Samsung brings tech’s latest fashion to wearable technology with AI twists in new watch and ring

Jul 10, 2024, 6:04 AM

Samsung Galaxy Watch Ultra is displayed during a media preview at Samsung Galaxy Experience space, ...

Samsung Galaxy Watch Ultra is displayed during a media preview at Samsung Galaxy Experience space, Tuesday, July 9, 2024, in New York. Samsung is dressing up its wearable devices in technology's latest fashion — artificial intelligence. (AP Photo/Yuki Iwamura)

(AP Photo/Yuki Iwamura)

SAN FRANCISCO (AP) — Samsung is dressing up its wearable devices in technology’s latest fashion — artificial intelligence.

The South Korean electronics giant on Wednesday revealed that both its first-ever premium smartwatch and a smart ring heralding its entry into a niche market will include AI features that are supposed to help people monitor and manage their health.

Both the Galaxy Watch Ultra, priced at $650, and the Galaxy Ring, priced at $400, are extensions of a push that Samsung launched six months ago when it introduced its first smartphones to feature AI technology as a main attraction. The high-end smartwatch costs nearly twice as much as Samsung’s latest standard model, the Galaxy Watch 7, which will sell for $350.

Tethering AI to people’s essential devices has become an accelerating trend. The technology already has been implanted on smartphones made by Google and Apple that compete against Samsung and also on the latest personal computers powered by Microsoft’s Windows software.

The AI deployment on Samsung’s new premium watch and ring is narrowly focused on improving and maintaining personal health — the main reason most people buy wearable technology.

Both Samsung’s watch and ring are leaning on AI to do a better job of analyzing biometric data collected from the person wearing the devices to customize assessments of their well-being through an “energy score” that will deliver ratings on a one to 100 scale and also make recommendations like a virtual fitness coach. Most of the information will be collected on the devices themselves. But some data will require analysis through data centers with security that Samsung likens to a virtual Fort Knox.

The premium phone is the more sophisticated of Samsung’s latest wearable devices, capable of performing some functions — such as flagging sleep apnea — that the Galaxy Ring can’t. However, the ring requires less frequent recharging, equipped with a battery that can last six to seven days before needing to be replenished.

But the smartwatch is also in a much more crowded market currently led by Apple, which has been intensifying its focus on health features since entering the market a decade ago. More than 60 million people already use the Samsung Health app that works in tandem with its smartwatches.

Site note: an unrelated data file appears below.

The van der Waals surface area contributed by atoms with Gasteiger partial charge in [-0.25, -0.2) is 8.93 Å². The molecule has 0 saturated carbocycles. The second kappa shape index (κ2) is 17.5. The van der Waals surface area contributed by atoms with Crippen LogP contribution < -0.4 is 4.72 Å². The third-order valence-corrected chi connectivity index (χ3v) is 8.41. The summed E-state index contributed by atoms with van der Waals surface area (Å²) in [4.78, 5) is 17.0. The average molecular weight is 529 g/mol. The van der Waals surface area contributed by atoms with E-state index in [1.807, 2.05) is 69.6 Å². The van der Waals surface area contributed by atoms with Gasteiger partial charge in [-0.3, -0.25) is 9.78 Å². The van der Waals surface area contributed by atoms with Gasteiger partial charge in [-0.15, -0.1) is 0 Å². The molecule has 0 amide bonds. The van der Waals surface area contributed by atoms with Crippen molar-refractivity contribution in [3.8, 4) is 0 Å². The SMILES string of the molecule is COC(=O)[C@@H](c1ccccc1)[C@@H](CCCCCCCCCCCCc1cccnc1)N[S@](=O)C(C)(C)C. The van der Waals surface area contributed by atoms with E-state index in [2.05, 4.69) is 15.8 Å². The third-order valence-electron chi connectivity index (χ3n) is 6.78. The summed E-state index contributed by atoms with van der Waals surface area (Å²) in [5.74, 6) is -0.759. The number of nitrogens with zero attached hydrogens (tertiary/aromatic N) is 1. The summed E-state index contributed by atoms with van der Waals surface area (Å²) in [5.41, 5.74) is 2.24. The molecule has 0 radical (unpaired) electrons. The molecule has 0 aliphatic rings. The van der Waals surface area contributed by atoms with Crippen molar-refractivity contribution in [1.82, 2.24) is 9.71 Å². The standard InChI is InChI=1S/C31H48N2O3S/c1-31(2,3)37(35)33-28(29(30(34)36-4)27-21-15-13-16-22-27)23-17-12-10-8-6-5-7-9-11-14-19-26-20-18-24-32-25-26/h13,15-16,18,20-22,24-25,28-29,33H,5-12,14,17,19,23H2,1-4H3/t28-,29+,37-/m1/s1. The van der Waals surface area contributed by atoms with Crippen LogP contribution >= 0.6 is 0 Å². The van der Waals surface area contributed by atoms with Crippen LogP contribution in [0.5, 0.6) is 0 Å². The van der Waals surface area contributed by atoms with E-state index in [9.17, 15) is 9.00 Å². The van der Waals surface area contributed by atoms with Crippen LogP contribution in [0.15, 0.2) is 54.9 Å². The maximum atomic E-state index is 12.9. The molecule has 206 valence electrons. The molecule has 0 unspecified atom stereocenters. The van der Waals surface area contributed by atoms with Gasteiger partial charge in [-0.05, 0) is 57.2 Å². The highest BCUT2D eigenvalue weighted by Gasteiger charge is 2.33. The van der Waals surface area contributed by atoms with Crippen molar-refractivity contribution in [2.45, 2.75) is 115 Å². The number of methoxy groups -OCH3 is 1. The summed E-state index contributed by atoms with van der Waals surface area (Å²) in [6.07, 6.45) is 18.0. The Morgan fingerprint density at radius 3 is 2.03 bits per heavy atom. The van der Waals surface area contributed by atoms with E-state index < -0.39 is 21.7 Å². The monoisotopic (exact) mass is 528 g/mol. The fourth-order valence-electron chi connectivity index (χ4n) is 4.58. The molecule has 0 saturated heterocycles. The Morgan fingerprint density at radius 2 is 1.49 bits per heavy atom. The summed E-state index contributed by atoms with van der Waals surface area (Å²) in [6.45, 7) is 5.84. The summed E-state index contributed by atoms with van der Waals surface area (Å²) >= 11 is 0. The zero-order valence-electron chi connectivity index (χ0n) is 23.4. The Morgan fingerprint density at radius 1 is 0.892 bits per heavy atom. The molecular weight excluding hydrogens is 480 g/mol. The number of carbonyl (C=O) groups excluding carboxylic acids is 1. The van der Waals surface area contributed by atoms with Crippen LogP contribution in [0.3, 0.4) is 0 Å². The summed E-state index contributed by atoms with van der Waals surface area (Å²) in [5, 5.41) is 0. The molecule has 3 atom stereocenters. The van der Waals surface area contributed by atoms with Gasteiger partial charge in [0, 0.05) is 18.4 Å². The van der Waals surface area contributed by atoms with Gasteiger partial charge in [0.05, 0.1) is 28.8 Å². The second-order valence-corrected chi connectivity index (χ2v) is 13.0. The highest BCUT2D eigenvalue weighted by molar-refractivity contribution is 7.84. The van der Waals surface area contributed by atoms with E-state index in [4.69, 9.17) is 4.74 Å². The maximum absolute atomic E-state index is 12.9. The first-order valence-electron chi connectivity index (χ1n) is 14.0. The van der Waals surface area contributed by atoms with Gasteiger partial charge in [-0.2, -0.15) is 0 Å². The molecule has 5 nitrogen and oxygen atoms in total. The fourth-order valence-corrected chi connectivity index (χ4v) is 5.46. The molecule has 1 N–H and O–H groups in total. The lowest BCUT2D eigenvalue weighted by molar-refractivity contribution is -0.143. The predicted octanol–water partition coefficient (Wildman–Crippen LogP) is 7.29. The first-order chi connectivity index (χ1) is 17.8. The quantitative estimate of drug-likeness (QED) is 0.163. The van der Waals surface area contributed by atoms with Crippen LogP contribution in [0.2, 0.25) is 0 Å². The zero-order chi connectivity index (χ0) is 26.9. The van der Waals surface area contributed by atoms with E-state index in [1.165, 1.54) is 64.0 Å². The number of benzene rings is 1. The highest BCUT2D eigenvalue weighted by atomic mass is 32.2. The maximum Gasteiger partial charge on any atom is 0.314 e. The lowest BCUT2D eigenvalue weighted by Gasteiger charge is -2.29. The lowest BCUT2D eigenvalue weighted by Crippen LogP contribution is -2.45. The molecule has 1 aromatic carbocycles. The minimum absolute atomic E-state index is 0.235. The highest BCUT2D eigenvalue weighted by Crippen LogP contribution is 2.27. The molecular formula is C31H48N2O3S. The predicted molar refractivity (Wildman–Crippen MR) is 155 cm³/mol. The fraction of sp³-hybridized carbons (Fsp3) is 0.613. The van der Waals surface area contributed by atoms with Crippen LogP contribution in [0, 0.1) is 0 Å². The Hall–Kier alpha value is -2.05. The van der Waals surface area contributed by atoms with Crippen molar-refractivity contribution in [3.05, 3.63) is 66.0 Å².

The health benefits associated with wearable technology have helped spur more people to buy smartwatches, with worldwide sales of the devices expected to approach about $29 billion this year, based on a forecast by the research firm Gartner Inc. That translates to roughly 164 million new smartwatches being worn on wrists this year, with Gartner predicting the annual sales volume sold will rise to 195 million in 2028.

Samsung is likely to face more challenges in the smart ring market, even though it won’t be facing much competition so far. The segment so far has been shaped by startups such as Oura and RingConn that haven’t made a significant dent so far.

“Smart rings are still an emerging category with no exclusive use cases, with little expectations of growing beyond a niche market” through 2028, Gartner said in its recent overview of the wearable technology market.

The firm expects a small segment that includes smart rings to generate $2.4 billion in sales this year and eventually rise to about $4.6 billion in 2028.

Although it will come in nine different sizes, Samsung’s Galaxy Ring only fits with one kind of software — Google’s Android operating system. That locks out the mostly affluent consumers who own iPhones and often are interested in checking out new forms of technology such as the Galaxy Ring.

Samsung also is rolling out its latest attempt to lure more people into buying a foldable phone equipped with two display screens that can be hinged together so the device can be turned into a pseudo-tablet. It’s a concept that Samsung has pushing since 2019 with minimal success, but the company is continuing to update the device with camera and AI features to feed the niche market. The next-generation model, the Galaxy Z Fold 6, will sell for $1,899.99.

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Samsung brings tech’s latest fashion to wearable technology with AI twists in new watch and ring